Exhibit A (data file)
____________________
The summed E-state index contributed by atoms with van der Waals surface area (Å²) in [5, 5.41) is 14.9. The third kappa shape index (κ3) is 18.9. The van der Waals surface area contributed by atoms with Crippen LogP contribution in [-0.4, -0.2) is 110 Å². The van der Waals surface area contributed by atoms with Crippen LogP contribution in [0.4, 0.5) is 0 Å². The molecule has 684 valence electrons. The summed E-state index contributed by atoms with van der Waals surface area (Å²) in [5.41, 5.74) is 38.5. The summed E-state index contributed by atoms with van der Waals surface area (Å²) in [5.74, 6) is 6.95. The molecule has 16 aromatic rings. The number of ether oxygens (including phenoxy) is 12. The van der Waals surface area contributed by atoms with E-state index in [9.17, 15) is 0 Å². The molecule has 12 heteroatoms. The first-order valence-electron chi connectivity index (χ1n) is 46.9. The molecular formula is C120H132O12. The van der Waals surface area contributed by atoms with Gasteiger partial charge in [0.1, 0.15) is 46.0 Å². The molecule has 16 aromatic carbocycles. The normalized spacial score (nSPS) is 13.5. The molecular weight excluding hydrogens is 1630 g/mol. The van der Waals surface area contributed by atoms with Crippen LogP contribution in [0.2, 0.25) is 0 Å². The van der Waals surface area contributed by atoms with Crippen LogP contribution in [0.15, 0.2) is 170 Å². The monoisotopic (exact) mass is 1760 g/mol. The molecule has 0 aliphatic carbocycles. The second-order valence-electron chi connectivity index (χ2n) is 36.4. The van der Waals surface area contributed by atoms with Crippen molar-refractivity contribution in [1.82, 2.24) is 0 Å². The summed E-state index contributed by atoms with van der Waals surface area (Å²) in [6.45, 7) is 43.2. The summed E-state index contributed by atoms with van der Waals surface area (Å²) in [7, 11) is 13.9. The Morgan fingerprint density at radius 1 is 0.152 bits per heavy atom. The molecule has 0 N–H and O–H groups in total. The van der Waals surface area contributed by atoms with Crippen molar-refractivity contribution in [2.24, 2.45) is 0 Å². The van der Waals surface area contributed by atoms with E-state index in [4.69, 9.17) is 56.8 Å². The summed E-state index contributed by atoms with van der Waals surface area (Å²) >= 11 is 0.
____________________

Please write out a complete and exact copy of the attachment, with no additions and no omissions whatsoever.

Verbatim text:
The summed E-state index contributed by atoms with van der Waals surface area (Å²) in [5, 5.41) is 14.9. The third kappa shape index (κ3) is 18.9. The van der Waals surface area contributed by atoms with Crippen LogP contribution in [-0.4, -0.2) is 110 Å². The van der Waals surface area contributed by atoms with Crippen LogP contribution in [0.4, 0.5) is 0 Å². The molecule has 684 valence electrons. The summed E-state index contributed by atoms with van der Waals surface area (Å²) in [5.41, 5.74) is 38.5. The summed E-state index contributed by atoms with van der Waals surface area (Å²) in [5.74, 6) is 6.95. The molecule has 16 aromatic rings. The number of ether oxygens (including phenoxy) is 12. The van der Waals surface area contributed by atoms with E-state index in [9.17, 15) is 0 Å². The molecule has 12 heteroatoms. The first-order valence-electron chi connectivity index (χ1n) is 46.9. The molecular formula is C120H132O12. The van der Waals surface area contributed by atoms with Gasteiger partial charge in [0.1, 0.15) is 46.0 Å². The molecule has 16 aromatic carbocycles. The normalized spacial score (nSPS) is 13.5. The molecular weight excluding hydrogens is 1630 g/mol. The van der Waals surface area contributed by atoms with Crippen LogP contribution in [0.2, 0.25) is 0 Å². The van der Waals surface area contributed by atoms with Crippen LogP contribution in [0.15, 0.2) is 170 Å². The monoisotopic (exact) mass is 1760 g/mol. The molecule has 0 aliphatic carbocycles. The second-order valence-electron chi connectivity index (χ2n) is 36.4. The van der Waals surface area contributed by atoms with Crippen molar-refractivity contribution in [1.82, 2.24) is 0 Å². The summed E-state index contributed by atoms with van der Waals surface area (Å²) in [6.45, 7) is 43.2. The summed E-state index contributed by atoms with van der Waals surface area (Å²) in [7, 11) is 13.9. The Morgan fingerprint density at radius 1 is 0.152 bits per heavy atom. The molecule has 0 N–H and O–H groups in total. The van der Waals surface area contributed by atoms with Crippen molar-refractivity contribution in [2.24, 2.45) is 0 Å². The van der Waals surface area contributed by atoms with E-state index in [4.69, 9.17) is 56.8 Å². The summed E-state index contributed by atoms with van der Waals surface area (Å²) >= 11 is 0.